A Unique Thanksgiving Season: Even More Reasons to Be Grateful for Our Teachers

thanksgiving and teachers
child's hands holding an apple for his teacher on the first day of school ** Note: Slight graininess, best at smaller sizes

As we turn the calendar to November—the season of giving thanks—it is important to reflect on the past many months. We all are feeling overwhelmed and exhausted by the strains of the pandemic and its impacts. Though it is natural to focus on these challenges and the uncertainty we have all faced, we must also pause to honor the remarkable individuals who have gone above and beyond to sustain some levels of continuity and support in our lives despite incredible disruptions in their own.

Our educators have continuously provided structure, care, and encouragement for students and their families. They have been the thread connecting transitions from in-person to virtual to hybrid learning. They have partnered academic lessons with social emotional support and conversations to help students prepare for and respond to the challenging circumstances. They have reinvented their approaches to ensure high quality instruction—in their classroom with physical distancing and masks, virtually for students at home, and combinations of both. And they have been ready, at a moment’s notice, to shift to a different model, without disrupting learning, growth, student well-being, or classroom community. Teachers have formed strong relationships and bonds with their students even though many have never met them in person. They have supported parents by regularly communicating and answering a myriad of questions to calm worries about this school year. These feats are a testament to our teachers’ incredible humanity and professionalism.

With so much going on in all of our lives, It is easy to forget to pause and share thanks for this important work. But, as we approach the season of Thanksgiving, those of us who surround and depend on teachers—from parents of students to school administrators—must note, acknowledge, and convey thanks for all our teachers have done and continue to do for our children, families, and communities.

Give Thanks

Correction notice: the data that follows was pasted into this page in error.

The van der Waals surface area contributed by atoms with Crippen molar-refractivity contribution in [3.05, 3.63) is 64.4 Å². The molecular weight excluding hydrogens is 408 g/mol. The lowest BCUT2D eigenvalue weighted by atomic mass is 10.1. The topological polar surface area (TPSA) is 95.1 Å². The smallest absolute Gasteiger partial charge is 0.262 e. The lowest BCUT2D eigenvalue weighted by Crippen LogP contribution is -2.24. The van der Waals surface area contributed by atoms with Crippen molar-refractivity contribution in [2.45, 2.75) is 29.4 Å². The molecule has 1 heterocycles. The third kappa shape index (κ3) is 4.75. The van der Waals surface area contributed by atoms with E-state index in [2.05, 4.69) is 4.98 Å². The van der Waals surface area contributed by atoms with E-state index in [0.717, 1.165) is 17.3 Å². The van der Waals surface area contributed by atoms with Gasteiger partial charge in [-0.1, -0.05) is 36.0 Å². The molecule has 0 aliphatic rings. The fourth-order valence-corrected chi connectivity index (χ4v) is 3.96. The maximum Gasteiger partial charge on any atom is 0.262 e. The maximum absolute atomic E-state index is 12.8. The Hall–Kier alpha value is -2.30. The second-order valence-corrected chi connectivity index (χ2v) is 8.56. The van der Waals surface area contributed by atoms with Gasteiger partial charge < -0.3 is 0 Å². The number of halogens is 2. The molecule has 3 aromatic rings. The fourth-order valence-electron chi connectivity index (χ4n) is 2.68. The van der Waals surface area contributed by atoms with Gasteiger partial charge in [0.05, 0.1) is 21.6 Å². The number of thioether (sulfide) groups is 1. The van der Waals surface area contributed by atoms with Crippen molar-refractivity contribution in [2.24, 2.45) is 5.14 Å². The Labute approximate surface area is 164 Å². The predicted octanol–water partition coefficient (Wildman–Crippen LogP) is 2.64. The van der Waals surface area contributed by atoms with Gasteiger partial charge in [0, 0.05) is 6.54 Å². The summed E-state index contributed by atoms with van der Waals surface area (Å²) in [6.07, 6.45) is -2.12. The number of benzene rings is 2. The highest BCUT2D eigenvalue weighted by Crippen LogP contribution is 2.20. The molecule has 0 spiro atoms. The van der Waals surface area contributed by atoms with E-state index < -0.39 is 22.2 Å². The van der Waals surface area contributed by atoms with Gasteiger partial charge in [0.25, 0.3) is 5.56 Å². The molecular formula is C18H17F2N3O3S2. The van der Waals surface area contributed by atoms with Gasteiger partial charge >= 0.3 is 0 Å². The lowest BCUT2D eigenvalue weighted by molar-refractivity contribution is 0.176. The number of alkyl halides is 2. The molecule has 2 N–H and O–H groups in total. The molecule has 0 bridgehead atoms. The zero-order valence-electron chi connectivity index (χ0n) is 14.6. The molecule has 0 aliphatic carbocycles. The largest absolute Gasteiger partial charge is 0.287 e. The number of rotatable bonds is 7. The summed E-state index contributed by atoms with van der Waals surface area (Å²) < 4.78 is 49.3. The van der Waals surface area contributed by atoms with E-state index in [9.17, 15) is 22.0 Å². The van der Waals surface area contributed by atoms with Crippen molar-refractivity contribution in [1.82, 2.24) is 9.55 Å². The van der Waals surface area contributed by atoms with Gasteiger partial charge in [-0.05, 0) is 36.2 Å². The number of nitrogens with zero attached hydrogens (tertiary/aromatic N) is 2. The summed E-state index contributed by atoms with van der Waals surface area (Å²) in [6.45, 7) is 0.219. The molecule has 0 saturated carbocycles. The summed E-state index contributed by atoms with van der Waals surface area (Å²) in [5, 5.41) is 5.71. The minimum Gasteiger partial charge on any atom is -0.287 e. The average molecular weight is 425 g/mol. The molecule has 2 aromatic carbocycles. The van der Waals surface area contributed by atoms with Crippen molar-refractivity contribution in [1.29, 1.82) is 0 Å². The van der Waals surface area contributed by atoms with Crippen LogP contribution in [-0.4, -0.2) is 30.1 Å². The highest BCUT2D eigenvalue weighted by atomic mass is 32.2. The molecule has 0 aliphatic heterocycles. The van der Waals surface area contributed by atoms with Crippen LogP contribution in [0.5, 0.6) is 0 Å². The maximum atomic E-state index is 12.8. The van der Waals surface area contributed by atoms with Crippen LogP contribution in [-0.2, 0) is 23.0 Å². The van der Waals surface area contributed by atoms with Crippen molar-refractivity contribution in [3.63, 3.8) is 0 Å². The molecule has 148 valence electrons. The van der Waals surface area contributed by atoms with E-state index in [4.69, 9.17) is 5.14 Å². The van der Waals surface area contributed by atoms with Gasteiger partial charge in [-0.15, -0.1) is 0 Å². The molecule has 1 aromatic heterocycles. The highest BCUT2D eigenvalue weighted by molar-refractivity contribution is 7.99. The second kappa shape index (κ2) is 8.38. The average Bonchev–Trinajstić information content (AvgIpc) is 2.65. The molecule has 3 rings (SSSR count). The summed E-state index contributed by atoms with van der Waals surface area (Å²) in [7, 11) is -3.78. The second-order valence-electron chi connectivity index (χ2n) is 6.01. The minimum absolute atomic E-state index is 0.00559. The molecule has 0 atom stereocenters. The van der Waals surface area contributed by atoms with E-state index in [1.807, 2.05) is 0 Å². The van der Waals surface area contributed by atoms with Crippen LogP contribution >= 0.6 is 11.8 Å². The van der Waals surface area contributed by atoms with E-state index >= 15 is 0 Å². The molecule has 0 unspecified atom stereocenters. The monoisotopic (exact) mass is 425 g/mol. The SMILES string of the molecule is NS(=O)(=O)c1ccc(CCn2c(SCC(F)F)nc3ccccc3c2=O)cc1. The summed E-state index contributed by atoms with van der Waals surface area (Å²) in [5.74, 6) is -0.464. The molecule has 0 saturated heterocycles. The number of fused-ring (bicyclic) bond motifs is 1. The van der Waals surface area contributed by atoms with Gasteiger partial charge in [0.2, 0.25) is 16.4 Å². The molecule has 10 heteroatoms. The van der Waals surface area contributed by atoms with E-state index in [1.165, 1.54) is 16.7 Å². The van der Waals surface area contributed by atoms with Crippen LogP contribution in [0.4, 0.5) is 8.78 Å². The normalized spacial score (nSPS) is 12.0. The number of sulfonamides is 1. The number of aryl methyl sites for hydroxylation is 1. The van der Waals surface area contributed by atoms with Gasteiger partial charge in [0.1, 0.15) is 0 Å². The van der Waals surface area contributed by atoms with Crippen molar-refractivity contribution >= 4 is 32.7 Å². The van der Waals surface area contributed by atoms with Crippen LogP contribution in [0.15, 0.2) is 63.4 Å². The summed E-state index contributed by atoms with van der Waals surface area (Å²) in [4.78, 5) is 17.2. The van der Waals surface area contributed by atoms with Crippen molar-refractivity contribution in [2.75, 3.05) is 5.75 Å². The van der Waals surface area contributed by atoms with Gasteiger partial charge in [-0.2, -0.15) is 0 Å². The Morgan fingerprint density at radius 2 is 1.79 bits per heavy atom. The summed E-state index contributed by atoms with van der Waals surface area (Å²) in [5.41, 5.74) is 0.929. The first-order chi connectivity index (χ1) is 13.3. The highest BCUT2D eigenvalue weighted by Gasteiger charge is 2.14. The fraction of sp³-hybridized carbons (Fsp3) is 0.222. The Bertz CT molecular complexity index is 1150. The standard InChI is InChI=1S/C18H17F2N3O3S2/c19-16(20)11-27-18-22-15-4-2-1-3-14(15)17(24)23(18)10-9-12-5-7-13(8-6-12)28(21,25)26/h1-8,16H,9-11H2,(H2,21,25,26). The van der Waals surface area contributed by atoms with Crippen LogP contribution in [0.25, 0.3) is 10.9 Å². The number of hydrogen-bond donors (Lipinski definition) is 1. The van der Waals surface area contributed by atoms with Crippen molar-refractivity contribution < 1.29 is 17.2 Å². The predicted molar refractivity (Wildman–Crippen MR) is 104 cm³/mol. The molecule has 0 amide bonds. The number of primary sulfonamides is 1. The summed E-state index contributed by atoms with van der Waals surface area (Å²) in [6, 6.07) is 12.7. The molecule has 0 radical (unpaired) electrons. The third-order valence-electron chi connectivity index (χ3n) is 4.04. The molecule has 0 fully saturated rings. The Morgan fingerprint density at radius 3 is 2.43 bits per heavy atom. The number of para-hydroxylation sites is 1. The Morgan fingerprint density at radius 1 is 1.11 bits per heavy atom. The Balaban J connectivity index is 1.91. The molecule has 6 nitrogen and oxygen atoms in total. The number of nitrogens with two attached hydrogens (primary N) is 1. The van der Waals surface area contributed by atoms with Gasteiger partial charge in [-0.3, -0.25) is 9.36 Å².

With physical distancing measures and changes to the school routines and structures, teachers have lost so many of the informal interactions with families where parents share a warm smile to say thank you or a quick conversation to share their gratitude. And administrators are often so busy with planning, fielding questions, and handling operational issues, their interactions with teachers have been constrained. With all of this, there are fewer opportunities for us to acknowledge the work of teachers; but, given the incredibly challenging context of this school year, teachers need positive feedback more than ever.

Administrators: When you see your teachers showing up with enthusiasm, problem-solving around the unique circumstances of teaching in a pandemic, or being creative and resourceful in supporting their students and families, pause to share your gratitude. When you hear a kind message about a teacher, pass it on. Celebrating and valuing the efforts of teachers boosts the morale of your staff and broader school community.

Parents: If your child’s teacher goes above and beyond, let someone know. Tell your friends or reach out to the school’s principal to highlight this good work. It is amazing how a few positive anecdotes can raise morale among school communities. We must honor our teachers and the meaningful work that they do. Write a quick note or email or invite your kids to write or draw a note of thanks in order to connect with a teacher and show your appreciation for their work. More than ever, teachers are inundated with emails and text messages that add to their to-do list. A simple note sharing a quick moment of gratitude can serve as a reminder to our teachers that they are noticed, appreciated, and respected.

Have Grace

In this unprecedented year of teaching and learning, we must all set our expectations appropriately. We must keep our perspectives in check by looking for evidence of growth rather than a sole focus on outcomes. And we must celebrate the small victories. The quantities of what we need to think about and worry about on an hourly, daily, weekly, and monthly basis are incredible and seem to continue to grow. The circumstances of the pandemic continue to take an emotional, physical, and mental toll on everyone. We are operating within an entirely new model for teaching and learning, making even seemingly simple tasks feel quite complicated.